Vijender set to enter the big league

I know I can fight and defend myself, says Indian pugilist

Vijender set to enter the big league

Vijender Singh is not the one to shy away from challenges. He picked up professional boxing, after achieving stupendous success as an amateur, when many would have advised him against it. But the Bhiwani boxer has been clear about his choice. It was not easy, he would admit, but better than nursing the regret of never trying. Come Saturday and the Beijing Olympic medallist would be heralding a new era for himself and, perhaps, for Indian boxing too.

If he manages to overwhelm Sonny Whiting in his debut bout in Manchester Arena, Vijender would achieve the unprecedented. A handful of Indian boxers who tried their hand in professional boxing could never enjoy a longer haul. The 29-year-old has the opportunity to overturn history, the way he has done all through his amateur career.
Vijender wouldn’t deny feeling a bit of nerves but takes confidence from his strenuous training under the watchful eyes of Lee Beard.

“I didn’t want to have any regrets. I had been World No 1, I had won Olympic medal. After that I really wanted to try my hand in professional boxing. Whether I become successful or not, it’s in God’s hands. I know when I will take the ring on October 10, I will be representing India and my fellow boxers. I know if I become successful, it will open doors to many others from my country and that is what motivates me,” Vijender told Deccan Herald from Manchester.

“I have been working very hard. Lee has helped me a lot to prepare for the fight and I have had some excellent sparring partners, including those who have won world pro titles. It has been totally different from amateur boxing. I will have to play several rounds. I have to be quick and hang tough. I know I am up against a senior pro-wrestler in Whiting but I know I am not lacking in effort.”

The professional boxing brings with it a dash of glamour, drama, ring entrance and most importantly an intimidating body language to make up for a multi-million-dollar sports entertainment. Vijender is still learning to adapt. “But at the end of the day it all comes down to boxing. Outside the ring my opponent could be good or bad but inside the ring he is just an opponent to beat. I know I can fight and I know I can defend myself. And that is what matters,” he said.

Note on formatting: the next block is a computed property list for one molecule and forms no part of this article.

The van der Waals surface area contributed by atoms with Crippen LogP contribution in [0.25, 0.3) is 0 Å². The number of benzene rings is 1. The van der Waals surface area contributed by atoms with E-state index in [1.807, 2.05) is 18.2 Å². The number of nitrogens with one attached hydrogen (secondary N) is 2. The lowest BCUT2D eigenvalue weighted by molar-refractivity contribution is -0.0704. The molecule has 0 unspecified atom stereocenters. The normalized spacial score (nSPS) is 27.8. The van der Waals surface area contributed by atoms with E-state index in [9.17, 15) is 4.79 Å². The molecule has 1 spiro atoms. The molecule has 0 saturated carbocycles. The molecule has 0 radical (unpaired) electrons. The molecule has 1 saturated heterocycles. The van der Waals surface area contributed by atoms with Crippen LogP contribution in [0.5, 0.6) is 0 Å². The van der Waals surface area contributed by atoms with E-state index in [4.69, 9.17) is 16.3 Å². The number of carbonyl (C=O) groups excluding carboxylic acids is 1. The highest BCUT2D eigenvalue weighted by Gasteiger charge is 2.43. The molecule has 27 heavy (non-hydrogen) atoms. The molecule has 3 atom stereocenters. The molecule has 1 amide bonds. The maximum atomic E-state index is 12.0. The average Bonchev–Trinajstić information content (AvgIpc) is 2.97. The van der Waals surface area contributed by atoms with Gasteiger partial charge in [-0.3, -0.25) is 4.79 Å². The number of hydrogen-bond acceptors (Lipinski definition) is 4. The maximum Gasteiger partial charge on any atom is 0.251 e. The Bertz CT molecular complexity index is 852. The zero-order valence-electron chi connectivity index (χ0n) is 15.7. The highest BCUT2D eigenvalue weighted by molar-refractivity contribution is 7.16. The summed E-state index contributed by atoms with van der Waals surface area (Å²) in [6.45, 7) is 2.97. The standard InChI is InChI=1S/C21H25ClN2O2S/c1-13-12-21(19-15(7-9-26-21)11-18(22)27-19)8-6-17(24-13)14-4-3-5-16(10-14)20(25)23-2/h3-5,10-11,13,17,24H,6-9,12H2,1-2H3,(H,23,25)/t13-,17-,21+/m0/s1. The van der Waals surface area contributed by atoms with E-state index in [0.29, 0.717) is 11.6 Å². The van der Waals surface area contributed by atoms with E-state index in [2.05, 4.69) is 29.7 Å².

The month-long training in Manchester has been tough on the Bhiwani boxer. The loneliness, in the absence of family and friends, has gnawed at him. However, in the process he has discovered his ability to endure and also survive. “I miss my family, parents, wife and son. I am without my coaches and sparring partners in India (Jai Bhagwan and Dinesh Singh). There is no one to talk to in my language. I miss Indian food, so I go to a nearby Pakistani restaurant. It peps me up. All these struggles have made me realise that I am very strong. Beginnings are always hard,” he said.

His England stay has included bright moments as well. He has been visiting high profile events with world celebrities and watched the hyped English Premier League match between Arsenal and Manchester United with multiple-time pro boxing champion Prince Naseem Hamed. Hamed predicted that Vijender could be the next Manny Pacquiao.
“I am really humbled. But he (Manny Pacquiao) is one of the greats , I am just beginning. Doing promotional events with training has been hectic for me. But my focus is only on my bout on Saturday. I hope to fight to my potential,” he said.

Beard praises Vijender

Responsible for shaping up Vijender Singh, globally renowned trainer Lee is mighty impressed by the star Indian boxer’s technical know-how and the sheer power he puts into his punches, reported PTI.

Beard has been grooming Vijender for more than a month in Manchester.
 “In my analysis, Vijender is technically a very very talented boxer. You rarely see a natural talent like him. That’s something which is very impressive about him,” Beard told PTI in an interview from Manchester.

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